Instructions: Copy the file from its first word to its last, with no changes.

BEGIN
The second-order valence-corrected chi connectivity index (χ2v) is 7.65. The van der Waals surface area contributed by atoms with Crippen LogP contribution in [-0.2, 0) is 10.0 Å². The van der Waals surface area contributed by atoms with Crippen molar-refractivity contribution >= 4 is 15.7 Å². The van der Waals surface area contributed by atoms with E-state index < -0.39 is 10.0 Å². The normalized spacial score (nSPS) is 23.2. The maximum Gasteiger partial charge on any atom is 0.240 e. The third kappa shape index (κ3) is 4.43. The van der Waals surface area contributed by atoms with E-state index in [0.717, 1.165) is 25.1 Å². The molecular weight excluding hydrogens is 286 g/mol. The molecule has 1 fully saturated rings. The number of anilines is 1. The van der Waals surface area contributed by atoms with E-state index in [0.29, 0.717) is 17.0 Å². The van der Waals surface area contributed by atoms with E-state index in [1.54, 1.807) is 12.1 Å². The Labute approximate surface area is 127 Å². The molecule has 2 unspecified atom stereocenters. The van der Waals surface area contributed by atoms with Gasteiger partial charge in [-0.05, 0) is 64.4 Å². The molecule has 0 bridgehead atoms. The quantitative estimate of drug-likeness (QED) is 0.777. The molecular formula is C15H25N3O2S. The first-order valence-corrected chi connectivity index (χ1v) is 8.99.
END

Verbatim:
The second-order valence-corrected chi connectivity index (χ2v) is 7.65. The van der Waals surface area contributed by atoms with Crippen LogP contribution in [-0.2, 0) is 10.0 Å². The van der Waals surface area contributed by atoms with Crippen molar-refractivity contribution >= 4 is 15.7 Å². The van der Waals surface area contributed by atoms with E-state index < -0.39 is 10.0 Å². The normalized spacial score (nSPS) is 23.2. The maximum Gasteiger partial charge on any atom is 0.240 e. The third kappa shape index (κ3) is 4.43. The van der Waals surface area contributed by atoms with E-state index in [0.717, 1.165) is 25.1 Å². The molecular weight excluding hydrogens is 286 g/mol. The molecule has 1 fully saturated rings. The number of anilines is 1. The van der Waals surface area contributed by atoms with E-state index in [0.29, 0.717) is 17.0 Å². The van der Waals surface area contributed by atoms with E-state index in [1.54, 1.807) is 12.1 Å². The Labute approximate surface area is 127 Å². The molecule has 2 unspecified atom stereocenters. The van der Waals surface area contributed by atoms with Gasteiger partial charge in [-0.05, 0) is 64.4 Å². The molecule has 0 bridgehead atoms. The quantitative estimate of drug-likeness (QED) is 0.777. The molecular formula is C15H25N3O2S. The first-order valence-corrected chi connectivity index (χ1v) is 8.99.